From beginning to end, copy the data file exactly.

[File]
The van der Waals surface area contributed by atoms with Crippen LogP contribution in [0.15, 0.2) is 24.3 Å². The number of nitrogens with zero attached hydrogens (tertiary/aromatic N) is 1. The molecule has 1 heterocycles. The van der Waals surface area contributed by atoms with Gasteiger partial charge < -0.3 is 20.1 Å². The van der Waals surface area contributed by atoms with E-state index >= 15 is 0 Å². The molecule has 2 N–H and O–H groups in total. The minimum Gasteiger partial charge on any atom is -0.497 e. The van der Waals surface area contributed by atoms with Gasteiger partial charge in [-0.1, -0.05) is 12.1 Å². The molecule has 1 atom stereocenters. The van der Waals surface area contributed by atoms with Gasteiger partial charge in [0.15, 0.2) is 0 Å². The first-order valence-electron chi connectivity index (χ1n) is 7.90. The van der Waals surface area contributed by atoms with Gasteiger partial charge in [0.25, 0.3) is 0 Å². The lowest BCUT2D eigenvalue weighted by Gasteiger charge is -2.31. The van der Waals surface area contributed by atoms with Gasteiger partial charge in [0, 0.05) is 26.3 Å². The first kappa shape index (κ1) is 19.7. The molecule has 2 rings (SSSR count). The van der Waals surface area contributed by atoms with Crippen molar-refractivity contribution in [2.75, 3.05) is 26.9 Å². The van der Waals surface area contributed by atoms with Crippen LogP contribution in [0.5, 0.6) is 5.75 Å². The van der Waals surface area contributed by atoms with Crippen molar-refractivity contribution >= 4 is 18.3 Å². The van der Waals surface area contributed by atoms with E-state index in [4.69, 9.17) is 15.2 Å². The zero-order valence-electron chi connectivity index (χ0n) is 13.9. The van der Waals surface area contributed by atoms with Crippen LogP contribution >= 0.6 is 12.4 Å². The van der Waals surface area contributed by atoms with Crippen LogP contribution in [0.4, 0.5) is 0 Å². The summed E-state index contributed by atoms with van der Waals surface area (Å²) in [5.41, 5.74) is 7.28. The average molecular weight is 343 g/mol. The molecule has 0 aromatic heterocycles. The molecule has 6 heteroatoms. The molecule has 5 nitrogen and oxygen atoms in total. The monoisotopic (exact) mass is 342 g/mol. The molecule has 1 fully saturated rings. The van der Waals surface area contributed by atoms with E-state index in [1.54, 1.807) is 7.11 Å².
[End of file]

The van der Waals surface area contributed by atoms with Crippen LogP contribution in [0.15, 0.2) is 24.3 Å². The number of nitrogens with zero attached hydrogens (tertiary/aromatic N) is 1. The molecule has 1 heterocycles. The van der Waals surface area contributed by atoms with Gasteiger partial charge < -0.3 is 20.1 Å². The van der Waals surface area contributed by atoms with E-state index >= 15 is 0 Å². The molecule has 2 N–H and O–H groups in total. The minimum Gasteiger partial charge on any atom is -0.497 e. The van der Waals surface area contributed by atoms with Gasteiger partial charge in [-0.1, -0.05) is 12.1 Å². The molecule has 1 atom stereocenters. The van der Waals surface area contributed by atoms with Gasteiger partial charge in [0.15, 0.2) is 0 Å². The first-order valence-electron chi connectivity index (χ1n) is 7.90. The van der Waals surface area contributed by atoms with Gasteiger partial charge in [0.25, 0.3) is 0 Å². The lowest BCUT2D eigenvalue weighted by Gasteiger charge is -2.31. The van der Waals surface area contributed by atoms with Gasteiger partial charge in [0, 0.05) is 26.3 Å². The first kappa shape index (κ1) is 19.7. The molecule has 2 rings (SSSR count). The van der Waals surface area contributed by atoms with Crippen molar-refractivity contribution in [2.75, 3.05) is 26.9 Å². The van der Waals surface area contributed by atoms with Crippen LogP contribution in [0.5, 0.6) is 5.75 Å². The van der Waals surface area contributed by atoms with Crippen molar-refractivity contribution >= 4 is 18.3 Å². The van der Waals surface area contributed by atoms with E-state index in [4.69, 9.17) is 15.2 Å². The zero-order valence-electron chi connectivity index (χ0n) is 13.9. The van der Waals surface area contributed by atoms with Crippen LogP contribution >= 0.6 is 12.4 Å². The van der Waals surface area contributed by atoms with Crippen LogP contribution in [0.4, 0.5) is 0 Å². The summed E-state index contributed by atoms with van der Waals surface area (Å²) in [5.41, 5.74) is 7.28. The average molecular weight is 343 g/mol. The molecule has 0 aromatic heterocycles. The molecule has 6 heteroatoms. The molecule has 5 nitrogen and oxygen atoms in total. The monoisotopic (exact) mass is 342 g/mol. The molecule has 1 fully saturated rings. The van der Waals surface area contributed by atoms with E-state index in [1.54, 1.807) is 7.11 Å².